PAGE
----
Ahead of the Open: Quiet, Choppy Trade Amid Iran Tensions and Ahead of Friday's USDA Reports

Posted on 01/08/2020 7:44 AM

Grain Calls

Corn:  Steady to down 1 cent
Soybeans: Steady to mixed
Wheat: Mixed to firm

GENERAL COMMENTS:  The grain markets are mixed but off overnight lows in continued quiet trading ahead of Friday’s USDA reports on final crop production, Dec. 1 inventories and U.S. winter wheat planted acreage. Look for underlying support in the futures with traders looking for USDA to slightly reduced both its corn and soybean crop forecasts and estimates a reduction in wheat plantings.

Iran fired more than a dozen missiles at U.S.-Iraqi airbases in retaliation for the killing of top Iranian general Qassem Soleimani last week.  President Donald Trump tweeted last night that “all is well!” after the strike. Trump is due to make a statement this morning in Washington, with analysts seeing the development as a relatively measured response that could allow both sides to de-escalate the standoff. Oil prices were up sharply last night but have now turned on relief that the Iranian attack was a military target, rather than oil industry facilities. Global stocks are mixed with U.S. S&P 500 futures are pointing to a higher opening.  The dollar is slightly firmer.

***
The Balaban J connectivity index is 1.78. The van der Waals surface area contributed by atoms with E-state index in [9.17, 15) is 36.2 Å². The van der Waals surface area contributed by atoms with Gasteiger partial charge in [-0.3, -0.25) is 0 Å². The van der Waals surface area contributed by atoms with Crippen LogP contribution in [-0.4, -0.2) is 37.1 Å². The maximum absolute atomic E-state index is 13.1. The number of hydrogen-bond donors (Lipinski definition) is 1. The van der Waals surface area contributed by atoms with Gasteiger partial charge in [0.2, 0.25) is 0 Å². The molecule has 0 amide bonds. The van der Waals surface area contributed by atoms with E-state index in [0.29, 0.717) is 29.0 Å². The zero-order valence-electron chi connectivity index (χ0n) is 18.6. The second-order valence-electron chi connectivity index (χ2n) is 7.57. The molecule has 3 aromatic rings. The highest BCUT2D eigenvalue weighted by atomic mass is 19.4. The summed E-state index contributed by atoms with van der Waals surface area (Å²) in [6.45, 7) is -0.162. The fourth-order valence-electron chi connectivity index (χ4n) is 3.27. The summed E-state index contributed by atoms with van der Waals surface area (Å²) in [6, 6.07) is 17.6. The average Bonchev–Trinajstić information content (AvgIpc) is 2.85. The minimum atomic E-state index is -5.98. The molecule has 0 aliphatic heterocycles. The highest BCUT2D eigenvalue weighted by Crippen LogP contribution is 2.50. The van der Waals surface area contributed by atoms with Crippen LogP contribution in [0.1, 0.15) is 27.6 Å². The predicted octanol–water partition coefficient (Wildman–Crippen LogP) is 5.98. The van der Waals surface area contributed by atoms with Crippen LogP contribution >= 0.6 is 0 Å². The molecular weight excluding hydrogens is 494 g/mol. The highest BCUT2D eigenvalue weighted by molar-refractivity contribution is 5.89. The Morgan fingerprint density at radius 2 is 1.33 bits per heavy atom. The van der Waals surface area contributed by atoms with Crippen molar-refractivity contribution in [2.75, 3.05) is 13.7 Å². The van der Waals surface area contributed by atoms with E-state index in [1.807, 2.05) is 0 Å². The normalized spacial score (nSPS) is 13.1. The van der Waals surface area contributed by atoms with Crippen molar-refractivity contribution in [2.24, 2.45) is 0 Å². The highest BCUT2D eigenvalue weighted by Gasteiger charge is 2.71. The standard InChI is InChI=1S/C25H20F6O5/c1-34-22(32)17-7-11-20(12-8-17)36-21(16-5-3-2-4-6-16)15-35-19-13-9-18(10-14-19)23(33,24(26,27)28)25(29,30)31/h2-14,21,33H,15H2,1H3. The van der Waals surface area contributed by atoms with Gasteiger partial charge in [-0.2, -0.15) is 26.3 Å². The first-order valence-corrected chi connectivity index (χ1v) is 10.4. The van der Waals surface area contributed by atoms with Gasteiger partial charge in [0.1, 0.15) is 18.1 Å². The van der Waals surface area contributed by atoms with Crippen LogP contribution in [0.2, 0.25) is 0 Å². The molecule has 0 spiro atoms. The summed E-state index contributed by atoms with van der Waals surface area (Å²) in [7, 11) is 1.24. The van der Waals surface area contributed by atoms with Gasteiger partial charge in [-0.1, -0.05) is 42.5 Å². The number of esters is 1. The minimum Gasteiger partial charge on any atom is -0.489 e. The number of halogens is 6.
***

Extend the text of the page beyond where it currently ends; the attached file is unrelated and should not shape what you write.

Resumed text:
Brazil’s Conab raised its crop estimates very slightly in this morning’s monthly update. Soybean production forecast at 122.225 million metric tons (MMT), up from 121.092 MMT earlier and up from 115.03 MMT a year ago. Corn output is forecast at 98.711 MMT, up from 98.409 MMT previously but down from 100.046 billion. USDA will update its soybean forecast of 123 MMT and 101 MMT of corn on Friday.

South America forecasts are little changed and lean price negative. A southward shift in Brazilian rains to aid recent dryness. More rains are forecast in Argentina next week after last week’s rains provided timely benefits to corn and soybean crops. More rains are needed in parts of Buenos Aires by late January.